POETIC BLOOMINGS is a Phoenix Rising Poetry Guild site established in May 2011 to nurture and inspire the creative spirit.


July 2ndYou have some free time before the next group activities. Your counselor is clueless, so you slip away to explore the campgrounds and the surrounding area. What did you discover? Using the Bop Poetic Form, write your poem.



The Bop is a poetic form that was developed by poet Afaa Michael Weaver at a Cave Canem summer retreat.

 Here are the basic rules:
1. 3 stanzas
2. Each stanza is followed by a refrain
3. First stanza is 6 lines long and presents a subject
4. Second stanza is 8 lines long and explores or expands the subject or problem
5. Third stanza is 6 lines long and either presents a solution or documents the failed attempt to resolve the problem

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    Scouring the dirt path,
    searching for flint stones
    sharpened to a chisel point.
    Weapons or worn fragments/
    shaped to cut the air
    there by the dirt path floor.

    We used to look for arrowheads.

    They were only stones really.
    Luckily we found them to attach
    legend and background,
    profound pieces of lore held
    in the palm of one’s hand.
    But as we stand near the trail
    we fail to see the difference.
    No weapons could prevail.

    We used to look for arrowheads.

    A small assemblage,
    a collection held in cardboard containment.
    Odd sizes, rounded and pointed,
    along the dirt path, flint
    and stone honed and hammered.
    Treasures found on the ground.

    We used to look for arrowheads.

    © Copyright Walter J Wojtanik

  2. Marjory MT on said:

    …how to hike.

    Hurry the chores along:
    gather wood to later use
    stow gear, make camp and food secure.
    Check socks and laces on shoes
    pack bug spray, grab brimmed hat.
    Buddy up in twos

    My daddy taught us how to hike

    We’d hit the trail
    to the stream that ran
    from snow capped peaks
    to refresh distant thirsty land
    as it dropped from lofty heights
    then flowed past sun baked sand.
    We clammered o’er rocks and logs,
    as far-off lands through trees we’d scan.

    My daddy taught us how to hike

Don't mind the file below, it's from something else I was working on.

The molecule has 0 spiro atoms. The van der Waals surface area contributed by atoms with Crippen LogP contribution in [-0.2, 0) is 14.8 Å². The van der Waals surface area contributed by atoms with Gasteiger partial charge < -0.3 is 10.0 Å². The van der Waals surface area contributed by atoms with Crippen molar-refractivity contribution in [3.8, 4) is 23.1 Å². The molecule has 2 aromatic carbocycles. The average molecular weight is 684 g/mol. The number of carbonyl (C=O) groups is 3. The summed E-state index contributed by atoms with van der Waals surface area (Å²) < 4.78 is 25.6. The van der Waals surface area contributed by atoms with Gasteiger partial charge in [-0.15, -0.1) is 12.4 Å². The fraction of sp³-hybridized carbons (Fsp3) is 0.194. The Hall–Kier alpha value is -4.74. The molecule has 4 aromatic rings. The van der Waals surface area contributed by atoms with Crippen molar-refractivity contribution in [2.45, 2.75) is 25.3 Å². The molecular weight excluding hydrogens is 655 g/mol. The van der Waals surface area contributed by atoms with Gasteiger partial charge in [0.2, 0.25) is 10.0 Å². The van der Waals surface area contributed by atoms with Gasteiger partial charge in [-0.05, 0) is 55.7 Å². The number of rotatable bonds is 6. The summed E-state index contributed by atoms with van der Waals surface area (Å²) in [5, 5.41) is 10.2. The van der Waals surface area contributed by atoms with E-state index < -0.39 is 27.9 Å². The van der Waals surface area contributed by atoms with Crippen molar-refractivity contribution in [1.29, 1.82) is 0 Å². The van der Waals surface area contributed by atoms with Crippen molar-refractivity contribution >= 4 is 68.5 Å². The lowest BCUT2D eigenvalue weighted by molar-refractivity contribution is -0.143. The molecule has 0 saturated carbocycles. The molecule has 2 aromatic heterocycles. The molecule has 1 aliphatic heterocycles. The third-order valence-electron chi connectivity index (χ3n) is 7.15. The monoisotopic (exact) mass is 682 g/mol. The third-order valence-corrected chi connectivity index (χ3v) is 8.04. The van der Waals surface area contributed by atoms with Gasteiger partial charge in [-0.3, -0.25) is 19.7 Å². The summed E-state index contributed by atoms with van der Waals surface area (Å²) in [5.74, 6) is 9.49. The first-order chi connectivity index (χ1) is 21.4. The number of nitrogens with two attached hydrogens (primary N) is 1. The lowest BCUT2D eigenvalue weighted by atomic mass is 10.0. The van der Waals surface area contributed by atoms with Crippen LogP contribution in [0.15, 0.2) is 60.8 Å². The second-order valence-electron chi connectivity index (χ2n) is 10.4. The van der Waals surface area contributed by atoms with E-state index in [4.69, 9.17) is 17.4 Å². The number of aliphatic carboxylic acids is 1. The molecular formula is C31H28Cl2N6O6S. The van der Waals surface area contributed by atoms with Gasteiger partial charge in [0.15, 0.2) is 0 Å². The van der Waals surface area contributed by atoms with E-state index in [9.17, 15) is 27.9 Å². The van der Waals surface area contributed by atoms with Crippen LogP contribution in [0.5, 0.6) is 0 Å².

At trail’s end, we’d bath out feet
    in water tempered by snow
    quence our thirst, lap up the sun
    ‘cause further we’d not go.
    then with the lowering of the sun
    we’d started our own decent … but slow.

    My daddy taught us how to hike

    Marjory M Thompson 2014

  3. Pingback: The Mill and the pony camp | Vivinfrance's Blog

  4. The Mill and the Pony Camp

    Two little girls with bicycles
    set out towing a horse
    to a tiny island between millrace
    and Grand Union Canal.
    The horse set free to graze,
    they set up their little camp.


    The nights were hard
    the food was bad –
    each meal a variation on sausages or Spam
    with Shredded Wheat and marmalade for breakfast.
    But not deterred,
    intrepid girls explored
    one on horseback,
    one on bike, in turn.


    A week went by adventuring
    without a serious problem.
    The occasional fall
    didn’t scare them at all –
    the pony was their factotum,
    carrying shopping or girl
    back to camp full of environment,
    but home, at last, for nourishment.


    My Bop poem is at http://vivinfrance.wordpress.com/2014/07/02/the-mill-and-the-pony-camp/ – where you will find illustration and explanation

  5. Oh! How wonderful for you… to pony-sit 🙂 !!

  6. ejparsons on said:

    My mind is somewhere else this morning. Can’t seem to count. Walt, if you can edit these posts, this is the one with the correct number of lines (I think).


    During my second, and last, year of Bible Camp